Then, when the duo were in direct opposition as players a few years later in the second tier of German football, now Huddersfield Town head coach Wagner had the satisfaction of netting a hat-trick.
Klopp maintains to this day that he was softened up on the eve of that 1997 game by being invited over to the Wagner family home and being plied with copious amounts of food.
“I couldn’t make a proper challenge against him,” protested Klopp about a relegation battle that saw Wagner’s Gutersloh triumph 6-1.
Wagner, on being told of the Liverpool chief’s recollections 20 years on from a day when he was supposed to be marking the one-time United States international, laughed heartily before insisting his best mate, a right-back, had not been at fault for any of the goals.
“It was only my quality that created the goals,” said the Terriers’ chief with a huge smile. “Jurgen had done everything right. But, yes, he helped me because, before that day, I had not scored many goals for a long time.
“Of course, that day was a good one for me. Both teams were in relegation trouble so it was an important game for us.”
The mood between two men who are godfather to one of the other’s children may have been light-hearted during the build-up, but tomorrow will be a different matter as Premier League points – and, in Wagner’s case, a chance to leapfrog his old pal in the table – being up for grabs.
Liverpool, too, need a response to last weekend’s four-goal hammering at Wembley by Tottenham Hotspur.
Nevertheless, Wagner was yesterday willing to take a stroll down memory lane ahead of what will be the first meeting of two German managers in the English top flight. “Jurgen is more a family member than a friend,” said the Terriers’ head coach, who was best man at Klopp’s wedding. “We have a lot of fun, as you would expect from such good friends.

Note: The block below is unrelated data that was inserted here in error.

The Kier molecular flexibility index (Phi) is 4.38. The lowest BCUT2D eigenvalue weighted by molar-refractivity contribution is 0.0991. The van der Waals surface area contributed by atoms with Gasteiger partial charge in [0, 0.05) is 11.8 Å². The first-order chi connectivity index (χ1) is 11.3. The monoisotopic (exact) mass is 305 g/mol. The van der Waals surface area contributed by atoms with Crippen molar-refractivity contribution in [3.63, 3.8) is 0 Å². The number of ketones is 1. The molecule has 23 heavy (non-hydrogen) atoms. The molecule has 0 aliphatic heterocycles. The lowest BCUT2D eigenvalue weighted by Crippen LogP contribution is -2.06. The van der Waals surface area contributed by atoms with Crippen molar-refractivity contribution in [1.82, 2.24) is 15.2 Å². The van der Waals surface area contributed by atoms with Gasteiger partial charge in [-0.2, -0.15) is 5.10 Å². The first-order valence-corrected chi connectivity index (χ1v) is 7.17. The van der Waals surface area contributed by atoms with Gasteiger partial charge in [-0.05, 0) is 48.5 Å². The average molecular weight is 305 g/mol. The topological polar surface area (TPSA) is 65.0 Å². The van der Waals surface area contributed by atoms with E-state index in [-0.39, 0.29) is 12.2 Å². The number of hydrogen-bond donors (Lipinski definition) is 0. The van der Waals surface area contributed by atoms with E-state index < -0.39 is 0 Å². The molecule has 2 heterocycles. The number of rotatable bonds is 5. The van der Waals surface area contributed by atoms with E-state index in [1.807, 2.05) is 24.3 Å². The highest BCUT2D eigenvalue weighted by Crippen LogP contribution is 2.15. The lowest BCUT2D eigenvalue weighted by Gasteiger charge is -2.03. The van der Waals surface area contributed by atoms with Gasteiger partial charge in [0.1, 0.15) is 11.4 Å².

“We met at Mainz (in 1991) and here we are, at this point, where we will meet at Anfield in a competitive Premier League game.
“At Mainz, we were room-mates. Because he had a (young) child, he was pretty quiet and liked to sleep, like I did. Unfortunately, he was a smoker.
“That was not easy at the beginning, so I convinced him that he was only allowed to smoke in the toilet, and not in the room. He followed what I said.
“This was more or less the biggest discussion we ever had. Apart from that, it was perfect (to room together), because he more or less had the same rhythm that I had as a person.
“It meant we had hunger at the same time, we were thirsty at the same time and we went to bed and stood up at the same time.”
This bond, which began when Wagner was still 19, led to him performing best man duties at Klopp’s wedding in 2005.
It also means the duo enjoy poking fun at each other, Klopp claiming this week his friend as a player was, “Not very consistent, even if he does not want to hear it”.
Huddersfield boss Wagner responded in kind, suggesting the Liverpool chief was, “Technically average, endurance average”.
With this in mind, The Yorkshire Post asked Wagner if he found time during his best man speech to mention the hat-trick scored against Klopp.
“Usually, in a speech, you only talk about the nice memories of the man, not the worst memories,” he said, having previously admitted that alcohol had played a part in making recollections of Klopp’s big day hazy for a man who prefers a glass of cola to beer.
“But, okay, maybe over the years if he flies too high, then I will mention the hat-trick to him.”